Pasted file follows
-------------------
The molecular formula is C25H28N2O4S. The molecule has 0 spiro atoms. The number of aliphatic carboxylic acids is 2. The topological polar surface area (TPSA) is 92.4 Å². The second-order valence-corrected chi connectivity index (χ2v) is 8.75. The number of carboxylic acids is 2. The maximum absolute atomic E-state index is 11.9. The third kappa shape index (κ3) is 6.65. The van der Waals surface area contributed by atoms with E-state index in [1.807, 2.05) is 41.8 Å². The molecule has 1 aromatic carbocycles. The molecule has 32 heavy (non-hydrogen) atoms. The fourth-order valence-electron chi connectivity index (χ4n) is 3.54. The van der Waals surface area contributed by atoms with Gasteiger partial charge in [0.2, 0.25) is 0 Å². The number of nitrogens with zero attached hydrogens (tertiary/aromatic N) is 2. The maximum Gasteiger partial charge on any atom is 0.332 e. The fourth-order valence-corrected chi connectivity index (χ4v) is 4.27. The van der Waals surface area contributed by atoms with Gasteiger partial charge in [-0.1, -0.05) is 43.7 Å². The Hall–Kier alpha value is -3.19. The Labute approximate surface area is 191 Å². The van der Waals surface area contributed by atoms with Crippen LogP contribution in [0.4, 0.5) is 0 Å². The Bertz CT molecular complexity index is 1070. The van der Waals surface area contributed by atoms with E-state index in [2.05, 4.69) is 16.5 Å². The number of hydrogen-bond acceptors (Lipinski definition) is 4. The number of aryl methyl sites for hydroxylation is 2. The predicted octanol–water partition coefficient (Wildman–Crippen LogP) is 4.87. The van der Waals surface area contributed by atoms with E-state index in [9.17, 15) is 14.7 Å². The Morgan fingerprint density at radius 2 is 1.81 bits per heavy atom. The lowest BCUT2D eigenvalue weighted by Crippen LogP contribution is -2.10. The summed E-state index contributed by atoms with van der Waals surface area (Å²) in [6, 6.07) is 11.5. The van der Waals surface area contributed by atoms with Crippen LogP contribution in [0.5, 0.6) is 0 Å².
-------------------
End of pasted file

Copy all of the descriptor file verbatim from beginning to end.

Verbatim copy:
The molecular formula is C25H28N2O4S. The molecule has 0 spiro atoms. The number of aliphatic carboxylic acids is 2. The topological polar surface area (TPSA) is 92.4 Å². The second-order valence-corrected chi connectivity index (χ2v) is 8.75. The number of carboxylic acids is 2. The maximum absolute atomic E-state index is 11.9. The third kappa shape index (κ3) is 6.65. The van der Waals surface area contributed by atoms with E-state index in [1.807, 2.05) is 41.8 Å². The molecule has 1 aromatic carbocycles. The molecule has 32 heavy (non-hydrogen) atoms. The fourth-order valence-electron chi connectivity index (χ4n) is 3.54. The van der Waals surface area contributed by atoms with Gasteiger partial charge in [0.2, 0.25) is 0 Å². The number of nitrogens with zero attached hydrogens (tertiary/aromatic N) is 2. The maximum Gasteiger partial charge on any atom is 0.332 e. The fourth-order valence-corrected chi connectivity index (χ4v) is 4.27. The van der Waals surface area contributed by atoms with Gasteiger partial charge in [-0.1, -0.05) is 43.7 Å². The Hall–Kier alpha value is -3.19. The Labute approximate surface area is 191 Å². The van der Waals surface area contributed by atoms with Crippen LogP contribution in [0.4, 0.5) is 0 Å². The Bertz CT molecular complexity index is 1070. The van der Waals surface area contributed by atoms with E-state index in [2.05, 4.69) is 16.5 Å². The number of hydrogen-bond acceptors (Lipinski definition) is 4. The number of aryl methyl sites for hydroxylation is 2. The predicted octanol–water partition coefficient (Wildman–Crippen LogP) is 4.87. The van der Waals surface area contributed by atoms with E-state index in [9.17, 15) is 14.7 Å². The Morgan fingerprint density at radius 2 is 1.81 bits per heavy atom. The lowest BCUT2D eigenvalue weighted by Crippen LogP contribution is -2.10. The summed E-state index contributed by atoms with van der Waals surface area (Å²) in [6, 6.07) is 11.5. The van der Waals surface area contributed by atoms with Crippen LogP contribution in [0.5, 0.6) is 0 Å².